• Ambience- the evenings find a wonderful crowd walking all over the streets and a perfecting ambience with mottled lights. It is definitely one of the cleanest and most bustling markets of India.

• Specialities- take away home the Amritsari papad (super yum), the big badi balls (soy delicacy that you eat with rice or potato), the quoted T-shirts, Amritsari jooti.

The most famous dining place in Amritsar is Bharawan da dhaba ( right where the market ends). However, it failed to meet my expectations. It was a good place to dine but over-hyped (both the food and the prices). My suggestion would be to try different snacks at different places so that you can taste everything and fill up yourself at the same time. To end the perfect day, we tried the famous kesar doodh from a little stall near the campus entry (We would return back to it every night after dinner).

Day 2
Photo of Jallianwala Bagh, Amritsar, Punjab, India by Rishika Jain
Photo of Jallianwala Bagh, Amritsar, Punjab, India by Rishika Jain
Photo of Jallianwala Bagh, Amritsar, Punjab, India by Rishika Jain

The next day saw us prepping up for the Jallianwala Bagh and Wagah border. Jallianwala Bagh closes down at 6 PM and therefore it had to be visited in the morning itself. While entering the gates of this historic garden, you can smell patriotism in the air. From the martyr’s well to garden walls, there were gun shots that had pierced through our freedom fighters. It is horrifying to see how brutally they were killed in this massacre. You will find united aggression and be a part of it yourself.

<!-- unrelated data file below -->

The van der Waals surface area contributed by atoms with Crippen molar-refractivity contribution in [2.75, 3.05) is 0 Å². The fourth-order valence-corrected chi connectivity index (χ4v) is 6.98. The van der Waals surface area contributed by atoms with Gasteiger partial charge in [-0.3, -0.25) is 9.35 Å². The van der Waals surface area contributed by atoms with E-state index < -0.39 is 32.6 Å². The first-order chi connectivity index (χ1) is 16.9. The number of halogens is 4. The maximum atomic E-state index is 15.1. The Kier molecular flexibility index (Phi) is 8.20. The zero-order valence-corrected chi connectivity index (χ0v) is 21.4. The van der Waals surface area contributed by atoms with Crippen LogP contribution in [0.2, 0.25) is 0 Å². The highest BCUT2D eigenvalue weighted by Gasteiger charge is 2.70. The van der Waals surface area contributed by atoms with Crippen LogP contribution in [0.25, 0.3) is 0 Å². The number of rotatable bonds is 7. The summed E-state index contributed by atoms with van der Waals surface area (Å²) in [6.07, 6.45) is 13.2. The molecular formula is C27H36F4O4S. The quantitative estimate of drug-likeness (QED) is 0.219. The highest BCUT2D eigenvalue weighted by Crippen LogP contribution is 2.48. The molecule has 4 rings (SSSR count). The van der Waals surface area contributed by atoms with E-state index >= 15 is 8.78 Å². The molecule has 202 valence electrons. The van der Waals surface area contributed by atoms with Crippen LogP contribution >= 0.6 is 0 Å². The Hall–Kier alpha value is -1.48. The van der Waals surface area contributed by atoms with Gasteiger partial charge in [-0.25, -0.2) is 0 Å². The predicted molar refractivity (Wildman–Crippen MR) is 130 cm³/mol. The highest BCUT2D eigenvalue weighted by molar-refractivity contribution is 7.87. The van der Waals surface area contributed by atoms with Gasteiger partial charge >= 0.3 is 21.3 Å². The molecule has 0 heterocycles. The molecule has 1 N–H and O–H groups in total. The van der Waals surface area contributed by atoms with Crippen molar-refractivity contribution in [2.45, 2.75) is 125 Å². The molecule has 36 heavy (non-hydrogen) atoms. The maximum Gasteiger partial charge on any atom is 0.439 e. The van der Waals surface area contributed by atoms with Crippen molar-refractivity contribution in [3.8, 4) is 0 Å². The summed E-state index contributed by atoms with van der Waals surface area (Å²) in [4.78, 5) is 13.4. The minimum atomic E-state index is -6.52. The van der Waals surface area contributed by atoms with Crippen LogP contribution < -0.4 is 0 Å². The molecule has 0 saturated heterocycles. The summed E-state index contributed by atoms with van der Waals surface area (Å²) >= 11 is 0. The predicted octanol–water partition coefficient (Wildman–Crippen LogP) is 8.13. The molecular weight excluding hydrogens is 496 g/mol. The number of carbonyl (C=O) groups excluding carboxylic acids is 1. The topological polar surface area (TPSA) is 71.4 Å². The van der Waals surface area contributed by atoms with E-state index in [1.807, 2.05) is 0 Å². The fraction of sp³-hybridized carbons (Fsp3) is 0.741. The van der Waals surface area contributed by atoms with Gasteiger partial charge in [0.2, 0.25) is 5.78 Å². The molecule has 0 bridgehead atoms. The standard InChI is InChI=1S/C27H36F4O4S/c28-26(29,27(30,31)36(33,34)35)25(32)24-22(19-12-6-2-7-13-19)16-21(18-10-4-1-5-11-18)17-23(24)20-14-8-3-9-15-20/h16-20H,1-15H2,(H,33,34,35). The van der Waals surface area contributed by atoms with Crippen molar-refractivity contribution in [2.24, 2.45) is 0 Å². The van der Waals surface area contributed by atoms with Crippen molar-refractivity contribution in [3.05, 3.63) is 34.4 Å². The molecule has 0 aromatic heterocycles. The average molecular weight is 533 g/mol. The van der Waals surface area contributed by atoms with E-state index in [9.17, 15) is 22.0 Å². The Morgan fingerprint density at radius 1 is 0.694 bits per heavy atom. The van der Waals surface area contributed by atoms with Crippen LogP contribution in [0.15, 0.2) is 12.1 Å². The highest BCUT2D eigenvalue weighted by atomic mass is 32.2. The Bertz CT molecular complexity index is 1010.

Photo of Wagah, Hardo Rattan, Punjab, India by Rishika Jain

It is ideal to reach the border by 4 PM if you want a good glimpse of the parade from the stands. However, we wanted to sit in the first row, so we reached by 3 PM. Wagah border is a border between India and Pakistan, very valiant, very aggressive. The show begins at 5ish and armies of both nations hold a parade at the border and citizens from both sides gather to watch. An interesting insight-

• Songs- songs add up to the energy. People know the lyrics already and therefore, the whole Indian crowd sings in unison with border-breaking enthusiasm.

• Rituals- a few rituals before the parade (roughly beginning around 4ish) call for participation from the general public which makes it even more patriotic and zealous. The energy is infectious.

• Flag hoisting- it happens on both sides at the same time and every Indian stands up and pays respect to the flag. This view is nothing short of watching one of those patriotic movies that sensitizes your tear ducts, being performed in front of you!